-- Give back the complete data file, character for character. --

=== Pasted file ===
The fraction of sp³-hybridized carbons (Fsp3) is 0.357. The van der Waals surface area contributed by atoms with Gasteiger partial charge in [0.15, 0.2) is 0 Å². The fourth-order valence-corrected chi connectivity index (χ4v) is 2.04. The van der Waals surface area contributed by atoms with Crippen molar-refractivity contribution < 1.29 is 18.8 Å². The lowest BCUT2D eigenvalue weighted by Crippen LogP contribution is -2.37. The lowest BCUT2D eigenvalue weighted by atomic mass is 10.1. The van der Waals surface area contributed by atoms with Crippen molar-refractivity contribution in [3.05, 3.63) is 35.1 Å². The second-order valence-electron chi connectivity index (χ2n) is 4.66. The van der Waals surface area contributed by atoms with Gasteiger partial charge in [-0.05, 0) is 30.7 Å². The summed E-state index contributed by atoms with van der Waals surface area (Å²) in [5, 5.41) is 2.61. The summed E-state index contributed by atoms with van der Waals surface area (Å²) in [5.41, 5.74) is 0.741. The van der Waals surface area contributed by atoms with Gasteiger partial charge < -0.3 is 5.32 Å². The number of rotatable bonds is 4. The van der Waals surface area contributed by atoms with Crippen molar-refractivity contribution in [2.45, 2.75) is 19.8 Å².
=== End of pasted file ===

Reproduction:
The fraction of sp³-hybridized carbons (Fsp3) is 0.357. The van der Waals surface area contributed by atoms with Gasteiger partial charge in [0.15, 0.2) is 0 Å². The fourth-order valence-corrected chi connectivity index (χ4v) is 2.04. The van der Waals surface area contributed by atoms with Crippen molar-refractivity contribution < 1.29 is 18.8 Å². The lowest BCUT2D eigenvalue weighted by Crippen LogP contribution is -2.37. The lowest BCUT2D eigenvalue weighted by atomic mass is 10.1. The van der Waals surface area contributed by atoms with Crippen molar-refractivity contribution in [3.05, 3.63) is 35.1 Å². The second-order valence-electron chi connectivity index (χ2n) is 4.66. The van der Waals surface area contributed by atoms with Gasteiger partial charge in [-0.05, 0) is 30.7 Å². The summed E-state index contributed by atoms with van der Waals surface area (Å²) in [5, 5.41) is 2.61. The summed E-state index contributed by atoms with van der Waals surface area (Å²) in [5.41, 5.74) is 0.741. The van der Waals surface area contributed by atoms with Gasteiger partial charge < -0.3 is 5.32 Å². The number of rotatable bonds is 4. The van der Waals surface area contributed by atoms with Crippen molar-refractivity contribution in [2.45, 2.75) is 19.8 Å².